The violent deaths of three journalists overseas in the past week are a sad reminder of the high price being paid to preserve press freedom.
Acclaimed British documentary maker Tim Hetherington, 40, and American photographer Chris Hondros, 41, died in an explosion in the Libyan city of Misurata. Two other journalists were wounded. On Monday, Salvadoran television cameraman Alfredo Hurtado, 41, was shot to death by suspected gang members.
Two other journalists were killed in the last month in Libya. Mohammed al-Nabbous, who founded online Libya Alhurra TV, was shot in Benghazi, and Ali Hassan al-Jaber, a cameraman with Al-Jazeera, was shot during an ambush near the same city.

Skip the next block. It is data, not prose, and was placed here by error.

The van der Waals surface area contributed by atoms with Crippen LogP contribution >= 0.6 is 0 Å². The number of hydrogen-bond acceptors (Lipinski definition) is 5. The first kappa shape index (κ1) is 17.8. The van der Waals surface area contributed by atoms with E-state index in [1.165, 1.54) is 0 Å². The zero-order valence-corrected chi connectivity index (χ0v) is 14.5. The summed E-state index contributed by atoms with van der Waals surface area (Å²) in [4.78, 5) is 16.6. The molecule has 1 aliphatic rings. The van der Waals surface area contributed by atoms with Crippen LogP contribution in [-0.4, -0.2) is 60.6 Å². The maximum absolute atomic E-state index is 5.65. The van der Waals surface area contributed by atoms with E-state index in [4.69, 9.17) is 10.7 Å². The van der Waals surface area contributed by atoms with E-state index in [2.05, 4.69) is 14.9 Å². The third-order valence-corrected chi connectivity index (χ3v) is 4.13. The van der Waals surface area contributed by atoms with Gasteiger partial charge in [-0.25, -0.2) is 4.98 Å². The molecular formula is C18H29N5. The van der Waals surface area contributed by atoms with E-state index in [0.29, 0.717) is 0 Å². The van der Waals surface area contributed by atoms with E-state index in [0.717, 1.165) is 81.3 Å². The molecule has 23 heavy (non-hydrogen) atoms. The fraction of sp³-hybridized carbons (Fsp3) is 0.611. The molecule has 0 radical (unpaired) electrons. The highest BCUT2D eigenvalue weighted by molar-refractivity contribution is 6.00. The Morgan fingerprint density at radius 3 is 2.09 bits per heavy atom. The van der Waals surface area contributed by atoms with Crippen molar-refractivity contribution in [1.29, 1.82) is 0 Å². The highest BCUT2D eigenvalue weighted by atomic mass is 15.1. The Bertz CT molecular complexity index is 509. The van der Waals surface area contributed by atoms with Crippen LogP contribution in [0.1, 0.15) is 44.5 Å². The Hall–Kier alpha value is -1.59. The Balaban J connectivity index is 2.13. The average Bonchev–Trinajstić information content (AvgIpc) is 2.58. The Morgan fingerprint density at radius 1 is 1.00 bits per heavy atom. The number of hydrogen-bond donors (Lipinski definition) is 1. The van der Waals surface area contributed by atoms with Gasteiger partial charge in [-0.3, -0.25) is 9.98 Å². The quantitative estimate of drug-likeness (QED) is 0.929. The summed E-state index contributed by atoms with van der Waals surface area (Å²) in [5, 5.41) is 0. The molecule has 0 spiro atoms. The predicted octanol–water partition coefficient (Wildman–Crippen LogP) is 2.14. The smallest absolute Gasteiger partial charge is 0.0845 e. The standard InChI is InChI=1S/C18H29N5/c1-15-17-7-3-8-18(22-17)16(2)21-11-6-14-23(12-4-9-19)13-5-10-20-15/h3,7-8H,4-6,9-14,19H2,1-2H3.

They join an honor roll of more than 860 journalists killed over the last two decades, according to the Committee to Protect Journalists. While a third died in combat zones or while on other dangerous assignments, the vast majority are believed to have been murdered due to their work.
Often it’s only because journalists like these put themselves in harm’s way that the plight of victims of war and human-rights abuses is brought to light.
Journalists are most effective in open societies where there’s public support for the rule of law. If U.S. policies promoting democracy in other countries are to succeed, it will in large measure be due to the ability of journalists to serve the people’s right to know.